The discharge of the duties of his two offices, laborious as they were, did not prevent his carrying on a long series of metallurgical researches, of which the most elaborate dealt with the structure of alloys. The Royal Society's Catalogue of Scientific Papers records that he published some two dozen papers, for the most part singly, but occasionally in collaboration with Sir Norman Lockyer, Mr. F. Osmond, or Dr. Alder Wright. They deal with the spectroscopic characters of alloys, the structure of metals, the connection between the properties of metals and the periodic law, and the occlusion of hydrogen by palladium and by electro-deposited iron. In 1889 the Alloys Research Committee of the Institution of Mechanical Engineers was appointed. Roberts-Austen acted as reporter to the Committee, and practically carried out all the tests; and no one who heard him in successive meetings expounding the difficult problems associated with the chemistry and microstructure of metals could fail to appreciate his enthusiasm and ability. This Committee has made five reports, and a final report has, it is believed, been left in draft form.

As a lecturer he possessed unusual gifts. His researches on the diffusion of solid metals formed the subject of his Bakerian lecture to the Royal Society in 1896. His lectures to the Royal Institution, to the Society of Arts, and to the British Association were much appreciated. His last public lecture was the James Forrest lecture at the Institution of Civil Engineers on April 23, 1902. He had great sympathy with artistic work, and read papers before the Society of Arts on alloys in art metal work. He was the author of an "Introduction to the Study of Metallurgy" (London, 1st edition 1891, 3rd edition 1894, 4th edition 1897, 5th edition 1902), which has been characterised as a masterly guide to a knowledge of the principles on which the art is based.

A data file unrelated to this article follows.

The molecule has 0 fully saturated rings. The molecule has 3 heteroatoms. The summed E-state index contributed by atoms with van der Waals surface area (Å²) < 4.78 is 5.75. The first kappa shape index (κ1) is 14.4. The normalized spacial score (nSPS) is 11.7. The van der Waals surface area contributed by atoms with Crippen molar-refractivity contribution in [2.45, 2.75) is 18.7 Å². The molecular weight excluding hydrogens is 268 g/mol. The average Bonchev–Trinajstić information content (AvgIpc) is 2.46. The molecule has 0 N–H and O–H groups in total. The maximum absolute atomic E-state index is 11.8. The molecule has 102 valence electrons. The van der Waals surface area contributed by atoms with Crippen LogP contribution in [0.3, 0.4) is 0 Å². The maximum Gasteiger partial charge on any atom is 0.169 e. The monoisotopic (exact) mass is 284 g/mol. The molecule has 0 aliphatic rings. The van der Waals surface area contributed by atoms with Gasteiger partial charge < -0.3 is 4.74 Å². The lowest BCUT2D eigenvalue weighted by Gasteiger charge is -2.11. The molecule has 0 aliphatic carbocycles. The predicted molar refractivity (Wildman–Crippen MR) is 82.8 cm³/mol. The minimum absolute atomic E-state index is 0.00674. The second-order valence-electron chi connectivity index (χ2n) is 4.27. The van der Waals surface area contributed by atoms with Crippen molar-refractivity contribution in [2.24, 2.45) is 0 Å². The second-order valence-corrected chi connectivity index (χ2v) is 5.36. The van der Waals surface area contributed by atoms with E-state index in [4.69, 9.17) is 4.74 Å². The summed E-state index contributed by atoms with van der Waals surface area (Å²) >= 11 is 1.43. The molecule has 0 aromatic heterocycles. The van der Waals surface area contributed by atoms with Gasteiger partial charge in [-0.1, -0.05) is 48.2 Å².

Roberts-Austen rendered service on several Government committees. In 1893 he was chosen to act as chairman of a committee appointed to inquire into the laboratory arrangements of the Customs and Inland Revenue Departments. In the same year he served on a committee, appointed by the Secretary of State for India, to consider the best means of utilising for metallurgical purposes the water-power available on the completion of the Periyar waterworks.

In 1896 he was a member of the Board of Trade Committee appointed to consider the cause of the deterioration of steel rails in ordinary use. In connection with the committee, he conducted an elaborate research, and furnished a report of great industrial importance. In 1897 he was directed to serve on a committee appointed to consider the desirability of establishing a National Physical Laboratory; and in 1900 was chosen as a member of the Explosives Committee, part of the work of which was to report on the most suitable steel for ordnance work. He was member of the Executive Committee of the Inventions Exhibition in 1885, of the Council of the British Section of the Paris Exhibition in 1889, of the Royal Commission for the Chicago Exhibition in 1893, and of the International Jury for the Paris Exhibition of 1900.

Many honours, the highest his profession could pay, fell to his lot. He was elected an honorary member of the Institution of Mechanical Engineers in 1897, of the Institution of Civil Engineers in 1901, of the American Institute of Mining Engineers, and of the Societe des Ingenieurs Civils de France. He was one of the founders of the Physical Society of London, of which he was for some time secretary, and afterwards a vice-president, and was an honorary secretary of the l3ritish Association for the Advancement of Science. He was elected a Fellow of the Royal Society as early as 1875, and served on the Council in 1890-1892. He had served as vice-president of the Chemical Society and of the Society of Arts. He was made a C.B. in 1890, and a K.C.B. is 1899, a D.C.L. of Durham University in 1897, and a D.Sc. of Victoria University, Manchester, a year or two later. He was created a Knight of the Legion of Honour in 1889, and was elected in 1893 a member of the Athenaeum Club, "for distinguished eminence in science." He was elected a member of the Iron and Steel Institute in 1881, a member of Council in 1890,a vice-president in 1897, and president in 1898.